On October 8, S.737A was signed into New York law, “requiring debt collectors to notify debtors that written communications are available in large print.” The legislation comes into force on November 7, 2021.
The problem with the law is the mismatch between what it says and what it says to debt collectors.
What it says
âEach principal creditor or collector must, in each initial communication, clearly and visibly disclose to the debtor that each communication may be provided in an alternate, reasonably accommodating format. “
âCommunicationâ is defined as âthe transmission of information about a debt directly or indirectly to any person by any meansâ.
The “principal creditor” is already defined as “any person, company, company or organization to whom a consumer claim is due, due or declared due or due, or any assignee for the value of said person, company, company or organization” . NY CLS Gen Bus Â§ 600 (3).
What he says to debt collectors
Unfortunately, the law states:
âThis disclosure must essentially contain the following elements:
(a) A statement that the consumer may request the letter in an alternate, reasonably accommodating format chosen by the primary creditor or debt collector, such as large print, braille, audio compact disc or other means; and
(b) A business telephone number that the consumer can call to make such a request.
The legislation was simply poorly drafted and creates questions that are difficult to answer, a few of which are:
- What does âreasonably accommodating format chosen by principal creditor or debt collectorâ really mean? Does this mean that a debt collector can choose to offer large print exclusively under any circumstances, or does it mean that the alternate format must be âreasonably accommodatingâ given the actual circumstances? For example, if the consumer is completely blind, can the debt collector still choose to provide large print or is the debt collector’s selection limited to formats such as braille or CD?
- Does this apply to all written communications, including emails and SMS? The law says it applies to every communication in any medium, but the example language refers to the consumer requesting “the letter” in an alternate format.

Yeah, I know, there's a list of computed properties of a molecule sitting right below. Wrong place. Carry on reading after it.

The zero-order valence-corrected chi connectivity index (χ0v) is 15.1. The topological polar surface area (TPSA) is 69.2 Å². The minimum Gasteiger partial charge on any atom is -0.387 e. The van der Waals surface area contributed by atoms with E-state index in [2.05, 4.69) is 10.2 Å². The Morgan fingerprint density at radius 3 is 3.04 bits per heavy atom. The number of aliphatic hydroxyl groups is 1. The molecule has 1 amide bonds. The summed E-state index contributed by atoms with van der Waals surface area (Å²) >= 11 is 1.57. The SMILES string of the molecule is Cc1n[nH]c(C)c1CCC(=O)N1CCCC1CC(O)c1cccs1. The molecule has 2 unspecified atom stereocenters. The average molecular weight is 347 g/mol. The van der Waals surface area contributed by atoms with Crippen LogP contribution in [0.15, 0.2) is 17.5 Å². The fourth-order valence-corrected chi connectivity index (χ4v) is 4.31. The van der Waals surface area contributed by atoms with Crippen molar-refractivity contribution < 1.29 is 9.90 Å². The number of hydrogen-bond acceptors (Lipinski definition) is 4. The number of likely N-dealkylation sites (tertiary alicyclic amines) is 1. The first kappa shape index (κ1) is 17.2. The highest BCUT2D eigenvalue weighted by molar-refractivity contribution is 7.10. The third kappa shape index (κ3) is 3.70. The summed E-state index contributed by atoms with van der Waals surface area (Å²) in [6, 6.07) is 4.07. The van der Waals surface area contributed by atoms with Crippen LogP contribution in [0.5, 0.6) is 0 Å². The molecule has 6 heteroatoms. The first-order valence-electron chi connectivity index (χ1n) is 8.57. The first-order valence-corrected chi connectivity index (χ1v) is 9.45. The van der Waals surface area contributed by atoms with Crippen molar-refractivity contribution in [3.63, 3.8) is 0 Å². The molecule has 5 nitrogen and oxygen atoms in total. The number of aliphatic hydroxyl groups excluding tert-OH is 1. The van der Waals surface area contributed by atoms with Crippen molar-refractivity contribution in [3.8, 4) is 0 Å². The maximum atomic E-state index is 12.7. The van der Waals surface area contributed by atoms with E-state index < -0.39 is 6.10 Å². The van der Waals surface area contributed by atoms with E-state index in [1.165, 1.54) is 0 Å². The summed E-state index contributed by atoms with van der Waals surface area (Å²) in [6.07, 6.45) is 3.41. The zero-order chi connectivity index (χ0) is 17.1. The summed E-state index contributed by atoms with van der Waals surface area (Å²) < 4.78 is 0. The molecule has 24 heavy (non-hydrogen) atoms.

- What is the standard for “large print”, which is not defined in this section? Can we trust the definition found elsewhere in New York law as “a font size of sixteen or more” for utility bills (NY Pub. Serv. Law Â§ 44), cable bills (NY Pub. Serv. Law Â§ 224-b) and telephone bills (NY Gen. Bus Law Â§ 399-zz)?
- Does the alternate format option extend to documents provided for justification of debts in accordance with 23 NYCRR Â§ 1.4 (c), some of which may be account level documents provided by the creditor?
The large print notice legislation was originally introduced in 2011 and reintroduced in virtually the same form every session until the 2019-2020 session. The 2019 Assembly Bill A.711 is a good example of previous versions and includes a note explaining the legislation.
The legislation defined “large print” to mean “a font size of sixteen or more” and limited disclosure to consumer information “than written communications.” . . may be received in large print. The note explained that the large print option did not apply to the initial communication; only to “any other communication that the debtor may receive”. Neither this bill nor previous versions included the example of confusing language in the current law.
Read between the lines
The change from the 2019 wording appears to reflect an intentional broadening of the scope. Unfortunately, determining the intent of the law, and simply how to properly draft the notice, is difficult to decipher due to poor drafting. Without further clarification, the best that can be done is to consult with the legal advisor of your choice and find a workable and workable balance between what the law says and what it says collectors should say.